Health record opt-out time extended to January as Government caves in

Grant Boone
November 16, 2018

The My Health Record opt-out date has been shifted from the 15 November 2018 to 31 January 2019, according to Shadow Health Minister Catherine King.

Australians will have an extra two-and-a-half months to opt-out out of the federal government's controversial My Health Record scheme after the Senate agreed to extend the opt-out window.

Hunt's comments came as reports emerged that the My Health Record website was down for the second time this month, meaning Australians could not successfully opt out of the scheme.

Health Minister Greg Hunt has defended the controversial My Health Record system.

The Labour government has been pushing to extend the opt-out period for 12 months.

It's not just your doctors who can see these health details; almost 700,000 health practitioners including your dietitian, podiatrist or occupational therapist can see these details if they are registered to use the system unless you set up access controls.

The online system is failing to process requests to opt out, directing visitors to call the My Health Record hotline, only to put them on hold for 45 minutes at a time before those calls ultimately drop out.

However, these changes have not yet been passed in parliament.

Without the minister's intervention, about 17 million Australians would have been automatically enrolled in the e-health system if they did not opt out by Thursday.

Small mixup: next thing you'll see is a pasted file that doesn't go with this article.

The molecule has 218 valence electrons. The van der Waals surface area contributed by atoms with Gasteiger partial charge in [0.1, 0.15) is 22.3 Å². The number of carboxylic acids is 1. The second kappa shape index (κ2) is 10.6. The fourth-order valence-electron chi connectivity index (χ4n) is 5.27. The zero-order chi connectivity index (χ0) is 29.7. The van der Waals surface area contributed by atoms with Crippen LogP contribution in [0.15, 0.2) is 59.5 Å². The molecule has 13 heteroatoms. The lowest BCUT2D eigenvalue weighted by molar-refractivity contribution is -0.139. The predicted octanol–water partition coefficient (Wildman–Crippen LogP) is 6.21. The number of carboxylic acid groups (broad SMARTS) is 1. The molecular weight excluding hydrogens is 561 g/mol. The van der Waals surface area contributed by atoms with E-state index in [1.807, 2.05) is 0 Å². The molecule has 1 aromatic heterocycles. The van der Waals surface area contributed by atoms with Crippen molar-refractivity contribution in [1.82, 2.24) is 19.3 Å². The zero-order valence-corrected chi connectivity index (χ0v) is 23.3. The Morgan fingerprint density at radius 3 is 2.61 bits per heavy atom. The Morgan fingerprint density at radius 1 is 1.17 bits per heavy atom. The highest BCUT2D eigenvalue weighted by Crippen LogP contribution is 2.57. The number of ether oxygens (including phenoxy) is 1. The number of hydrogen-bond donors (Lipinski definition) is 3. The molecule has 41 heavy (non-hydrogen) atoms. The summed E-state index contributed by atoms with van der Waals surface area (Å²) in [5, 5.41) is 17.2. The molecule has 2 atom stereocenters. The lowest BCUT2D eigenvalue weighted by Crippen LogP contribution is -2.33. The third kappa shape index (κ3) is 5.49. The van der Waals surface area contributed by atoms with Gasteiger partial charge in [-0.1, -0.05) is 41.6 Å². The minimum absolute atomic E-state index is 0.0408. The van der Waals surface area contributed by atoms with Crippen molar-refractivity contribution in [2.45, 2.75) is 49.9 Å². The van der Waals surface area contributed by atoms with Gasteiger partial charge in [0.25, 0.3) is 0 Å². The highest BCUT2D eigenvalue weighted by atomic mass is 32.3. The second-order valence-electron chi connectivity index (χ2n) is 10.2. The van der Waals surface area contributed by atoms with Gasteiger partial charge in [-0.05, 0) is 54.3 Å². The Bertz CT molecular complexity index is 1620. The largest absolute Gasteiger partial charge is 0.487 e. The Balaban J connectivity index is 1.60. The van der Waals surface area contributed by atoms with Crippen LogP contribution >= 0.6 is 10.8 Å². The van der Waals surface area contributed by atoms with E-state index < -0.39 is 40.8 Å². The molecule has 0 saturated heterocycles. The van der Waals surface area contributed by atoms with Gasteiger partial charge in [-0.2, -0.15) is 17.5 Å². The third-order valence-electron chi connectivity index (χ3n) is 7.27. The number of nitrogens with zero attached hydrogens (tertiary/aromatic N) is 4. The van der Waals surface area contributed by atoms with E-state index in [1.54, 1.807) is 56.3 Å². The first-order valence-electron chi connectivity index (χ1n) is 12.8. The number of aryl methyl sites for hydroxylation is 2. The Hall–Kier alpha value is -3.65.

In response to the backlash, Minister Hunt announced in August plans to make changes so the records could not be accessed by police without a court order, and would be permanently deleted if cancelled by a user. The original deadline was also extended by one month earlier this year.

Interestingly, the Australian Digital Health Agency (ADHA) revealed to the Senate on October 24 that an estimated 1,147,000 Australians had opted out.

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This information will be enough for anyone who sees the record to tell if you have a mental illness, are impotent, have a drug addiction or other sensitive health conditions.

Any registered health provider like your doctor, pharmacist, physiotherapist, nurse, diagnostic imaging and pathology practice, and other unidentified staff will be able to see your record.

Added to this uneasiness is the fact that these records could potentially be accessed by any number of healthcare professionals.

There will be regular security audits of My Health Record but any documents downloaded or created by a doctor could also be stored on their local IT system and the security of this will depend on their system.

"We are experiencing high demand, which has slowed the system down, and some people have experienced difficulties opting out this morning", the agency said.

As it stands the parents of teenagers will be able to access their children's My Health Record making it hard for children to keep private health issues they may wish to hide from their parents.

To opt out of My Health Record, you can either go the online route by visiting the My Health Record website or call 1800 723 471 and do it over the phone.

It started as an opt-in scheme - the Coalition government changed it to an opt-out.

It includes harsher penalties for people found guilty of improperly using the system, and better protections for victims of domestic violence.

In addition to worries that private health insurers may one day be able to access the data, family groups say the perpetrators of domestic violence might be able to find the addresses of former partners.

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